He had taken L. E. Dickson's books out to India to study number theory,
since it was a widely held view in the Indian Civil Service that
one needed a hobby to avoid drinking to excess. However he felt
that they were so badly written that he ended up rewriting the results
for himself. He became a District Commissioner at Nagpur in Central Provinces and married while there.
In later years his signature was noticeably smooth and rapid and he said that he had once tried to count how many times he signed his name in a day, but gave up when he reached 100 before lunch time.
When India achieved independence in 1948, he and his wife came back to England and settled in the south of London and he now began teaching in Acton Technical College (later to become part of Brunel University).
He came to the attention of the wider mathematical world in 1951 when he published his proof of the 7-cube theorem, which was much simpler than the previous proof by Linnik. Harold Davenport was then head of the mathematics department at University College London and through him, Watson became a lecturer at UCL in 1955. He was a lecturer there until 1961, Reader 1961-70, Professor 1970-77 and Professor Emeritus 1977-1988.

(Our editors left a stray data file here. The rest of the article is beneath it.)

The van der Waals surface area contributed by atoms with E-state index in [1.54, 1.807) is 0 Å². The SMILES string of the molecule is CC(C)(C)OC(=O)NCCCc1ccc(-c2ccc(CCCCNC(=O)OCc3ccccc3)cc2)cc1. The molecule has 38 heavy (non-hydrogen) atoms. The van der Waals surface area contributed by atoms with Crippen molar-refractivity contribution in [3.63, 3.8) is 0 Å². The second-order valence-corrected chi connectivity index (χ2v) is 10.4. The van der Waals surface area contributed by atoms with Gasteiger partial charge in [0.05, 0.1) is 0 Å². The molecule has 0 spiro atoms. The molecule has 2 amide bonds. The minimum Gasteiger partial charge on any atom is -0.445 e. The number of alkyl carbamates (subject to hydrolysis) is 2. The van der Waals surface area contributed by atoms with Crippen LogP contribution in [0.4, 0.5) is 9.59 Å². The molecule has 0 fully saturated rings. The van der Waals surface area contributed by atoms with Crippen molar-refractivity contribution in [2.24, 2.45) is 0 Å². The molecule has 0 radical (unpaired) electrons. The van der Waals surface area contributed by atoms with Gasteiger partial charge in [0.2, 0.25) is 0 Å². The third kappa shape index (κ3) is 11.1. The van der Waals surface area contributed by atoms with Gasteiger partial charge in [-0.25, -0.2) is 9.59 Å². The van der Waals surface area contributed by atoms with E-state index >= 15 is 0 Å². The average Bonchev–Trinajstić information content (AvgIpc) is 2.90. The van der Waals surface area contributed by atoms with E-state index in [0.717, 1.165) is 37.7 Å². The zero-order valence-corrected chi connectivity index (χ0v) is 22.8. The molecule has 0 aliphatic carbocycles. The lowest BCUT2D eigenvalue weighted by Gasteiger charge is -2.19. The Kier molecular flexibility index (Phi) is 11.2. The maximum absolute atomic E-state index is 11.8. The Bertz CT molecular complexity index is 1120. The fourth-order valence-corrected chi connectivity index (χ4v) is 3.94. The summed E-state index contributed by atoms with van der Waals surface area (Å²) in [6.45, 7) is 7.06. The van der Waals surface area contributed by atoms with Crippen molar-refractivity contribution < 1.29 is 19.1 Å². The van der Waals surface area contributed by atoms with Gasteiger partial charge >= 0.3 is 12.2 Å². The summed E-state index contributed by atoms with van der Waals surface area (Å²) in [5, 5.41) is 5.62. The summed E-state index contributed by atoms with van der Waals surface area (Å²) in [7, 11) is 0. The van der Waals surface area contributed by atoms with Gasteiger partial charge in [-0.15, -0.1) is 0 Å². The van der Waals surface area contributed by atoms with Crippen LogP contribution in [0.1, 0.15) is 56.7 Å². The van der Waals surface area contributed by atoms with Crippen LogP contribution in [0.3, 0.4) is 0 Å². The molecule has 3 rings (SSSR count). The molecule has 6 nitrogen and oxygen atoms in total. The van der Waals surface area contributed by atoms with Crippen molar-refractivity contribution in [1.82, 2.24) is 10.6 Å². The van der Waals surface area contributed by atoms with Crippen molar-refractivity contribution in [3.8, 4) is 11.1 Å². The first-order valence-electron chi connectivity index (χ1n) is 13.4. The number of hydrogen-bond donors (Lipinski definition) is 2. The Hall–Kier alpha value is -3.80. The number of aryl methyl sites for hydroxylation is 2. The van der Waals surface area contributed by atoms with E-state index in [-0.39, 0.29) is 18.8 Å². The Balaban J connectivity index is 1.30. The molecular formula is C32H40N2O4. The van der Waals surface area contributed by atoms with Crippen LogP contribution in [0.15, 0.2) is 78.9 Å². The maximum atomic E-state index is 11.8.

In 1968 he was awarded the London Mathematical Society's Senior Berwick Prize for his papers Diophantine equations reducible to quadratics, Non-homogeneous cubic equations and Asymmetric inequalities for indefinite quadratic forms.
He had one step-son, but no children of his own. He was a very kind man, who is fondly remembered by his former doctoral students Roger Cook and Terence Jackson.
Prepared by Terence Jackson with help from Roger Cook.
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